The next morning we left Tokyo for good, with the Shinkansen towards Miyajima.

Narita Pop Run

Björn and I had the fun idea that when we are in Asia, why not taking part in a race? So we looked up where races are in November. Seoul was booked, Osaka was booked, all was booked. All but a nice little race in Narita, mostly known for it’s international airport close to Tokyo. The Narita Pop Run. They offer a 10k, which is perfect for me, and a half-marathon, perfect for Björn. So we signed up. The sign-up process alone already posed a challenge. Google translate does a decent job in translating the content of the website. Name, address, phone, e-mail, the usual things. However, the forms did not accept European characters. Only Japanese letters. So I looked up a website and translated my name into Japanese. But as my knowledge about Japanese characters was nonexistent at that time, I did not copy the Katakana but the Kanji characters. This means that the characters do not make any sense to Japanese people. They are words which sound to me somewhat similar to my name, but are completely senseless. Somewhat like trying to write a name with emojis. Or would you understand that 🥛🛢️ is Michael, just because milk-oil sounds somewhat similar? Well, luckily no one seemed to care. The next problem was the address. Narita Pop Run only accepts Japanese addresses for participants. It really looked as if we were the first and only participants from outside the country. We entered the address of our hostel in good faith that if any mail is sent to it, they will store it. In the final step we had to pay the registration fee, which unsurprisingly worked flawlessly with my German MasterCard. Seems like money is a language that everybody understands.

Now we were registered, the day of the race was approaching and we needed to get some information on how this works. Luckily I met Larissa in Tokyo, she explained to me that in Japan they usually send you a postcard with your start number, and this is what you show at the race to get your starting materials. I asked the hostel staff if they received the postcard, but they either didn’t receive it, or they threw it away. So we had the hostel staff call the organizers and asked for our start numbers. Then we headed on to Narita.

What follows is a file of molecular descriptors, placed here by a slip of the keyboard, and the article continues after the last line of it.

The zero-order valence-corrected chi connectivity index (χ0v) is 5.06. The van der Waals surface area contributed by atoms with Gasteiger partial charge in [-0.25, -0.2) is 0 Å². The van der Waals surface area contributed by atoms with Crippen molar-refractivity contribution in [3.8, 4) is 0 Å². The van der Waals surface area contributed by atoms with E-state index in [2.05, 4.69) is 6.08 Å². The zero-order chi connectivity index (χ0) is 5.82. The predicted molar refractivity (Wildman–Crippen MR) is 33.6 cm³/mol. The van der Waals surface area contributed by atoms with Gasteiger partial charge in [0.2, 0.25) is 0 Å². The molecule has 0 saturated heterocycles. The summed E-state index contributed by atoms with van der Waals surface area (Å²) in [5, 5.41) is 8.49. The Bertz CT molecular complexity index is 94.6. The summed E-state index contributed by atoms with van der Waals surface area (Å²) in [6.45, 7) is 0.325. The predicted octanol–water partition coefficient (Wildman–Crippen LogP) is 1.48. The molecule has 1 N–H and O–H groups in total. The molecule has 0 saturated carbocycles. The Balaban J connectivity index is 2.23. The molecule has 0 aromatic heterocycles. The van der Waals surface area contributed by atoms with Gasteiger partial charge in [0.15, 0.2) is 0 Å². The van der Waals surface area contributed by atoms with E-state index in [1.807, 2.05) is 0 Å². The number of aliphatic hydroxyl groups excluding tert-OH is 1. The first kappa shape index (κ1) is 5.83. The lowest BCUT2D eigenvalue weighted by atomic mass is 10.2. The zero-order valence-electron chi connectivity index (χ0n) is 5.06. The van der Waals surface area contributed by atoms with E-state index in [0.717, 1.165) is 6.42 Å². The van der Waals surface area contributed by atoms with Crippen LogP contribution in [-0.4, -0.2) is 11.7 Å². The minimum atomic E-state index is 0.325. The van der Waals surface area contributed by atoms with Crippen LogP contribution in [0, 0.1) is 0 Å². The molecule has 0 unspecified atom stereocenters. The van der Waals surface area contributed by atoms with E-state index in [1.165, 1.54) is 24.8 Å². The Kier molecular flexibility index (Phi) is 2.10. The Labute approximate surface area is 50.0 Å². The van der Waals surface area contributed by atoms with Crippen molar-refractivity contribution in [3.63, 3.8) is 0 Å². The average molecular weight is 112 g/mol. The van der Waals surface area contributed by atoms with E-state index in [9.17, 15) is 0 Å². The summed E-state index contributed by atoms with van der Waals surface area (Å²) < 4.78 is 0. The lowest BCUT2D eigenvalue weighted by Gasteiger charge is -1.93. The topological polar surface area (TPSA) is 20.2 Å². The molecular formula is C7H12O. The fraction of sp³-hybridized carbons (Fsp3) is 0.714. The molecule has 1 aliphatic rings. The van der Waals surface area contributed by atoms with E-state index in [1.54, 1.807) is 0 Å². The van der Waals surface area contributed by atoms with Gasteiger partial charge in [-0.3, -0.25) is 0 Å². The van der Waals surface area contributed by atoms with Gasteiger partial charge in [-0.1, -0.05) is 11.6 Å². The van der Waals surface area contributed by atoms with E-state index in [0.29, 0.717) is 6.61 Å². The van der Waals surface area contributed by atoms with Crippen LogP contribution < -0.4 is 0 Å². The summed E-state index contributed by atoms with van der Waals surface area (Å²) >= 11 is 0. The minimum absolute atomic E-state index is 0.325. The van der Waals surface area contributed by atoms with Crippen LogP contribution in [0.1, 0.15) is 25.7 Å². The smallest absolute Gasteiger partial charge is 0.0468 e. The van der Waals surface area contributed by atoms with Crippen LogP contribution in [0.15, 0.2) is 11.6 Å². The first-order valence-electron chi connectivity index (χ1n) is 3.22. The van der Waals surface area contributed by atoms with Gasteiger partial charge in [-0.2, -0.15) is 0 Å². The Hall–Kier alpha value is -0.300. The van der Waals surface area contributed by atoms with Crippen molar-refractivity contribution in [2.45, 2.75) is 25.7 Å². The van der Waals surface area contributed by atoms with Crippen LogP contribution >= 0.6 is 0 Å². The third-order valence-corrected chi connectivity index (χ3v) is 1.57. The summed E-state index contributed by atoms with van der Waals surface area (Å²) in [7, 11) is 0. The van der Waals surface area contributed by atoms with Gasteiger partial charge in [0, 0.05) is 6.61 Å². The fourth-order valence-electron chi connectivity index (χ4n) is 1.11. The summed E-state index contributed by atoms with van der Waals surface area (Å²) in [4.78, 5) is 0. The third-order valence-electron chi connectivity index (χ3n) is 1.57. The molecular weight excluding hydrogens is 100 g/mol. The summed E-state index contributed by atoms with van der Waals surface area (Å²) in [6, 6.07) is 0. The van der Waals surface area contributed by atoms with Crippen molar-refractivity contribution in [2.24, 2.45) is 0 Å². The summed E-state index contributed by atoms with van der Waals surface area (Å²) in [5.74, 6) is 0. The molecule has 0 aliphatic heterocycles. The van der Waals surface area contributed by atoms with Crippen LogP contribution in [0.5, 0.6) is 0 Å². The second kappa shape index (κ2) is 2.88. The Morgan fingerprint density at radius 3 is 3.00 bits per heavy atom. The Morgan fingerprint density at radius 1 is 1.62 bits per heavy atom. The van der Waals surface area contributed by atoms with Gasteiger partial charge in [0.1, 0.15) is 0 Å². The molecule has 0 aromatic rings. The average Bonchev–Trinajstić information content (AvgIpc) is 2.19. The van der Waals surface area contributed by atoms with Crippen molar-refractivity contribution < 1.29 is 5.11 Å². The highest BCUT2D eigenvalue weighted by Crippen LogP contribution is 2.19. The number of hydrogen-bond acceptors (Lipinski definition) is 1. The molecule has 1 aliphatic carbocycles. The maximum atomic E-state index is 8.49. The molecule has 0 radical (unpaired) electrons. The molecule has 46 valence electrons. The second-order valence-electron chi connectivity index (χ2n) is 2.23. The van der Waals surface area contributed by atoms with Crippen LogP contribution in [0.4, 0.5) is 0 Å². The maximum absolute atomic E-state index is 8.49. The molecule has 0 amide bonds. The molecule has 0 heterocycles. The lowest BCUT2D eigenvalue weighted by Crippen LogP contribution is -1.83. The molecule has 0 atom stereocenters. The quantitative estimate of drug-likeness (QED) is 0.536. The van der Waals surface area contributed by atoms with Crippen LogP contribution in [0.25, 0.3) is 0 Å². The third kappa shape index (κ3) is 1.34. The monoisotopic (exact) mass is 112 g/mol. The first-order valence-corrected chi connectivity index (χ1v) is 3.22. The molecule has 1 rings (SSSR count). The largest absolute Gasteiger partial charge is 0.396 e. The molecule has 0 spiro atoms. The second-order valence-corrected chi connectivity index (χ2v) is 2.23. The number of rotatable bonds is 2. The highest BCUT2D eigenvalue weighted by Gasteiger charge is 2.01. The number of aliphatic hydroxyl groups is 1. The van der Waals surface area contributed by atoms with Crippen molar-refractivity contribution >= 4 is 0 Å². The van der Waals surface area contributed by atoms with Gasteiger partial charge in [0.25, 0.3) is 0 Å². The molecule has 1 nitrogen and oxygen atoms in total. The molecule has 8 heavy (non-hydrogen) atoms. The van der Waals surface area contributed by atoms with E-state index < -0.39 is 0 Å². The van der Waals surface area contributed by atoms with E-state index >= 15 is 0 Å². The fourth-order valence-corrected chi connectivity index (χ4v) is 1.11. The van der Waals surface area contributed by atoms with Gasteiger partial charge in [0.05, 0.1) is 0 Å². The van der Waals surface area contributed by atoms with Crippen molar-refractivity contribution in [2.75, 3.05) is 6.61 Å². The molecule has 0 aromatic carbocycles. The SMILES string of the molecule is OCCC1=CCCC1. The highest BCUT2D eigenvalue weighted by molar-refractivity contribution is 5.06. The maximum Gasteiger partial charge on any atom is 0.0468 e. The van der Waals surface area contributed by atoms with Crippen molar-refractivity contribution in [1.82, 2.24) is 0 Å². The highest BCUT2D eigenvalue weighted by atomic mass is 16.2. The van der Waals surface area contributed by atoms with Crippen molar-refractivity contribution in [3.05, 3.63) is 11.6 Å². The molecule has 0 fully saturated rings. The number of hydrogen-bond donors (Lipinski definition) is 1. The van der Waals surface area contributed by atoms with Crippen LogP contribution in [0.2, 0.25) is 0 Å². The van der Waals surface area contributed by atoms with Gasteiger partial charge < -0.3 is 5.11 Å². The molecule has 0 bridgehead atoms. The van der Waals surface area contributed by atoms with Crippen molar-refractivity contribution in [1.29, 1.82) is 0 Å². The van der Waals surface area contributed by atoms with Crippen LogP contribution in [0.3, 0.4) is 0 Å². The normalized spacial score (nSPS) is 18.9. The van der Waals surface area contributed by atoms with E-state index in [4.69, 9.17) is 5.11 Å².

For the night before the race we stayed in a small guest house 10 min from the train station. On the day of the race we walked to the train station and from there followed the stream of people in sports clothes to the stadium. As we arrived we saw well organized about 20-30 lines of people waiting in front of clearly labeled windows with start numbers. No bulk in front of the windows, all standing in line one after another. I lined up behind window 23 and waited my turn. Then I handed a piece of paper with my start number to the lady behind the window. She asked for my postcard, but I tried to explain that I don’t have it. So she sent me to window 0, the window for late registrations and special cases. Björn was already waiting there, as he was also sent to window 0. As I came to the window I tried to explain that I lost my postcard, but I have my number. They looked me up, found my entry, but wanted some more ID, I explained that I only have a German ID which does not contain my (hilariously wrong) Japanese name, and the address was the address of a hostel. After a short discussion they understood that this will be a difficult case and it is easier to just give me the postcard. Then I could return to my previous window to collect my starting materials.

After we both had our stuff we started to get ready. Pin on the numbers, get to the toilet, give your bag to the luggage deposit, and start with the warm-up. So we pinned the numbers to our shirts and started looking for the luggage storage. But there was none. Then it dawned on us. There IS none. Why should there? In Japan you don’t steal from other people. In a country where you leave your cellphone in a coffee shop on the table, why should there be a secured luggage deposit during a race? You just put your things somewhere on the grass at the side of the track and that’s it. So we put our things in the bags and just left it on the grass.

Björn and I after the race.

The next revelation was the toilet system. About 20 porter potties were behind the stadium and 2 lines were formed. At the end, two men were organizing the toilets. Whenever someone exited a toilet, the men were signalling the next in line to go to that toilet. Alternating between both lines. Even though the line was long when I entered, the process was fast and efficient. No bad luck when you stand in front of the wrong toilet where someone takes ages for his pre-race dump, no cutting in line, and always progress. When I was walking to and from the toilet I was watching the other participants. Except for 2-3 US-Americans we were the only westerners in the race.